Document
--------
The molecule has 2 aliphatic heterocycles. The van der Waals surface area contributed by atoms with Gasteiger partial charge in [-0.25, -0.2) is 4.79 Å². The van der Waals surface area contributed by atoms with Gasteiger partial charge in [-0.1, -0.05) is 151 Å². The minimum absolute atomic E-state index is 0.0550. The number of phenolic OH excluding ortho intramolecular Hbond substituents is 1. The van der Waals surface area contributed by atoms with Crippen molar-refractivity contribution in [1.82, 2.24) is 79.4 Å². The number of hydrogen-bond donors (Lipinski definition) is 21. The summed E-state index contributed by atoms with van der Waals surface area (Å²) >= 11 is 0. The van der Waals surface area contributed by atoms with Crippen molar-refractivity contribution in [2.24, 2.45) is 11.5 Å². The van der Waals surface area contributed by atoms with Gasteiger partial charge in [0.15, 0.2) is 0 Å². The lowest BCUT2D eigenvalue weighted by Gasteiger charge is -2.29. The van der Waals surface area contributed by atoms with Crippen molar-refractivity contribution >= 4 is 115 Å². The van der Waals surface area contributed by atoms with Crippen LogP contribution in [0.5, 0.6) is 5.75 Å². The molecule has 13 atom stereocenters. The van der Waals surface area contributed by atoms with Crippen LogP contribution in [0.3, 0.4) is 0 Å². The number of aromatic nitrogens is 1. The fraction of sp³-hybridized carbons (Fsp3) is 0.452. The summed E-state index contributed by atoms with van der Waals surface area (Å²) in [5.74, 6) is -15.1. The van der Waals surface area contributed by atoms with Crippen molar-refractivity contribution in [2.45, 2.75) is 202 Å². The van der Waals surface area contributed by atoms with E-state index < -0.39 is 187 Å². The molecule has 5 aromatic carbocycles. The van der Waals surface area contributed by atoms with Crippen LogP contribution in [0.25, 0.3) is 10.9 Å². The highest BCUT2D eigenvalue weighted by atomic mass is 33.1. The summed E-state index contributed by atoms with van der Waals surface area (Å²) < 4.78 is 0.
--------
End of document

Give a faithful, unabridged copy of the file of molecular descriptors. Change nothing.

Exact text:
The molecule has 2 aliphatic heterocycles. The van der Waals surface area contributed by atoms with Gasteiger partial charge in [-0.25, -0.2) is 4.79 Å². The van der Waals surface area contributed by atoms with Gasteiger partial charge in [-0.1, -0.05) is 151 Å². The minimum absolute atomic E-state index is 0.0550. The number of phenolic OH excluding ortho intramolecular Hbond substituents is 1. The van der Waals surface area contributed by atoms with Crippen molar-refractivity contribution in [1.82, 2.24) is 79.4 Å². The number of hydrogen-bond donors (Lipinski definition) is 21. The summed E-state index contributed by atoms with van der Waals surface area (Å²) >= 11 is 0. The van der Waals surface area contributed by atoms with Crippen molar-refractivity contribution in [2.24, 2.45) is 11.5 Å². The van der Waals surface area contributed by atoms with Gasteiger partial charge in [0.15, 0.2) is 0 Å². The lowest BCUT2D eigenvalue weighted by Gasteiger charge is -2.29. The van der Waals surface area contributed by atoms with Crippen molar-refractivity contribution >= 4 is 115 Å². The van der Waals surface area contributed by atoms with Crippen LogP contribution in [0.5, 0.6) is 5.75 Å². The molecule has 13 atom stereocenters. The van der Waals surface area contributed by atoms with Crippen LogP contribution in [0.3, 0.4) is 0 Å². The number of aromatic nitrogens is 1. The fraction of sp³-hybridized carbons (Fsp3) is 0.452. The summed E-state index contributed by atoms with van der Waals surface area (Å²) in [5.74, 6) is -15.1. The van der Waals surface area contributed by atoms with Crippen molar-refractivity contribution in [2.45, 2.75) is 202 Å². The van der Waals surface area contributed by atoms with E-state index < -0.39 is 187 Å². The molecule has 5 aromatic carbocycles. The van der Waals surface area contributed by atoms with Crippen LogP contribution in [0.25, 0.3) is 10.9 Å². The highest BCUT2D eigenvalue weighted by atomic mass is 33.1. The summed E-state index contributed by atoms with van der Waals surface area (Å²) < 4.78 is 0.